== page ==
The Dangers of “Your Truth”

The word “truth” may be the latest and most consequential word to be the unfortunate victim of a definition change.

While truth was originally based in objective reality, it has now been commandeered to represent a subjective reality, most likely because if you make meaning subjective no one can tell you you’re wrong. This redefining of “truth” shouldn’t be surprising given the emotionally-driven, solipsistic society we live in; however, this predictability does not in any way lessen the absurdity of treating truth as subjective.

Some events have been landmarks in reflecting the fundamental altering of the word “truth” in recent years. In 2016, for example, Oxford Dictionaries determined the word of the year to be “post-truth.”  In 2017 Time Magazine’s front cover dramatically posed the question, “Is truth dead?” And at the 2018 Golden Globes Oprah Winfrey proclaimed, “What I know for sure is that speaking your truth is the most powerful tool we all have.”

Not speaking the truth, but speaking your truth.

Oprah Winfrey’s oxymoronic “your truth” comment is significant because it prompted a lot of talk after her speech. Some of the talk was rightly critical, but most was in favor of her choice of words. Her comment was in reference to the women coming forward in the #MeToo movement and came shortly after her lauding the press for their work. The context of her comment makes it even more interesting that she is praising personal truths, since in the areas of sexual misconduct and news reporting, the objective truth should be what is promoted, not one’s personal truth. Simply by examining the effects of relying on personal truths in these two instances, one can clearly see the dangers of substituting “your truth” for “the truth.”

It should go without saying that objective truth matters in stories alleging rape, sexual assault, or sexual harassment. Oprah’s usage of “your truth” in reference to the #MeToo movement can best be interpreted as speaking about one’s experience and having this experience affirmed as truth. However this definition of truth is untenable.

Take for example the recent headlines regarding comedian Aziz Ansari, the latest celebrity to face sexual misconduct accusations. He went out to dinner with a woman, and they later went back to his apartment and seemingly engaged in voluntarily sexual activities. Only the next day did the woman make it clear to him that their activities had made her uncomfortable and she accused him of ignoring her “non-verbal cues.” She could have left anytime or verbally expressed her hesitation, but instead she went along with it only to later declare that she experienced this as sexual assault. This is her personal truth. In response to her interview, Mr. Ansari stated that it appeared to him that she was fine with what was happening during their interaction and he was surprised to learn she experienced it differently than he had. This is his personal truth.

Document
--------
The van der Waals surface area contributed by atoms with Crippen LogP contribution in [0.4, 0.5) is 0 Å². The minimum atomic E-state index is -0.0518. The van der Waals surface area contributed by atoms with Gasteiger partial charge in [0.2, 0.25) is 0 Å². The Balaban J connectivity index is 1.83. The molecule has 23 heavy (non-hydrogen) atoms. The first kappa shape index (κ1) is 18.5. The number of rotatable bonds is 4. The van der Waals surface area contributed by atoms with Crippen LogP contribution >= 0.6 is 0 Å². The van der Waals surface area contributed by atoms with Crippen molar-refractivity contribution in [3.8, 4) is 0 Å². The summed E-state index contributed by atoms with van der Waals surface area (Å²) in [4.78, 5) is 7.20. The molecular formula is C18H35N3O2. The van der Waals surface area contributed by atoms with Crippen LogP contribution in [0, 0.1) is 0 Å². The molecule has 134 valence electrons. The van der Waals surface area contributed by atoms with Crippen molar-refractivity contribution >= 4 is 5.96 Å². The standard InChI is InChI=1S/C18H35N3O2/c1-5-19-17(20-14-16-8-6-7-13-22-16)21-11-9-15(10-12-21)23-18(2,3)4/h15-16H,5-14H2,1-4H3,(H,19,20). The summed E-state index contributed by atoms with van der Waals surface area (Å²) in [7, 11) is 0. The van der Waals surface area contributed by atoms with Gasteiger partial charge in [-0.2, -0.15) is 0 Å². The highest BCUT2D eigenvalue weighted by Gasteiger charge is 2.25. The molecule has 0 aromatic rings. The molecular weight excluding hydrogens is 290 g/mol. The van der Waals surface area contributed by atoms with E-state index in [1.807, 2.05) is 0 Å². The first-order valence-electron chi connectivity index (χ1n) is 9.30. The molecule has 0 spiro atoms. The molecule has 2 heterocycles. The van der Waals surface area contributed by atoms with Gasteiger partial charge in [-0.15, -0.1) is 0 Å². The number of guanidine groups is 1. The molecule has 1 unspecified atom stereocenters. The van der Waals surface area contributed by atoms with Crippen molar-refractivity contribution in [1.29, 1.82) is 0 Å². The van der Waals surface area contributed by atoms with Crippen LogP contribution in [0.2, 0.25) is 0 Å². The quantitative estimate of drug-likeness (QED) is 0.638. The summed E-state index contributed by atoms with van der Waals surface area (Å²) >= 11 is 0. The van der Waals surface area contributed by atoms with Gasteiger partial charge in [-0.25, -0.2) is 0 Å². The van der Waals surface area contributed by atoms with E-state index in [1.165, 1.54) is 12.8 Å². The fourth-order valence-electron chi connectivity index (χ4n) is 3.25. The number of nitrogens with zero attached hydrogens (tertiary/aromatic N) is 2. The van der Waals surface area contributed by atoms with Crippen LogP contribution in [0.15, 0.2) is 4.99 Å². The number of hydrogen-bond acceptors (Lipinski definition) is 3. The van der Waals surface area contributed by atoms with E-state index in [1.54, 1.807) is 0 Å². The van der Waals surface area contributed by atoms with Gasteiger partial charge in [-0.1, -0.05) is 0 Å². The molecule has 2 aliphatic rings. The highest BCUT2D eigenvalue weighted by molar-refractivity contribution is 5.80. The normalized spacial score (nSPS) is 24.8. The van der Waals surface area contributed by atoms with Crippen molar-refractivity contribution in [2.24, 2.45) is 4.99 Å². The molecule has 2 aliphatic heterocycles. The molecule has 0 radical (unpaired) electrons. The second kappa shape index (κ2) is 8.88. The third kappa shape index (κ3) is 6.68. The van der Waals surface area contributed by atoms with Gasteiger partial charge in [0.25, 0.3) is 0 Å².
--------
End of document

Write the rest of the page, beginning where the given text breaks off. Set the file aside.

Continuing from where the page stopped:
It cannot be true that this instance simultaneously is and is not sexual assault. If we rely on personal experiences or feelings as truth, everything becomes true, and, therefore, nothing can be true.

Objective truth in the press is also of the utmost importance. As social media can spread news faster than ever, it is crucial that reporters are vigilant in reporting the truth. In a time in which instances of fake news run rampant and half the country believes the other half is objectively wrong, one must determine whether truth is subjective or not. If “your truth” is “the truth,” then there can be no fake news, as what is reported is simply “the news stations’ truth.” Additionally, we cannot claim that those who hold prejudiced beliefs are wrong because it is merely their truth—it is how they experience the world. As a result, the press cannot be wrong, nor can it report that someone is wrong.

Oprah thanked the press for helping expose “corruption and injustice.” However, going by her own logic, she only personally experiences these stories as corrupt or unjust. Another individual’s personal truth may be that these stories are perfectly moral and the media is incorrect. Who is Oprah to disagree with someone else’s truths?

Oprah’s comments and the public’s support of them are an ominous foreshadowing of a future in which anything is true and no one can disagree with anyone. To be clear, I am not saying people don’t experience or perceive things differently—they do. Instead, I am arguing that not all perceptions are representative of truth; consequently, it is dangerous to conflate the subjective experience of “your truth” with the objective reality of “the truth.”

(Photo by Paul Drinkwater)

4 thoughts on “The Dangers of “Your Truth”

Leave a Reply

Fill in your details below or click an icon to log in: Logo

You are commenting using your account. Log Out /  Change )

Twitter picture

You are commenting using your Twitter account. Log Out /  Change )

Facebook photo

You are commenting using your Facebook account. Log Out /  Change )

Connecting to %s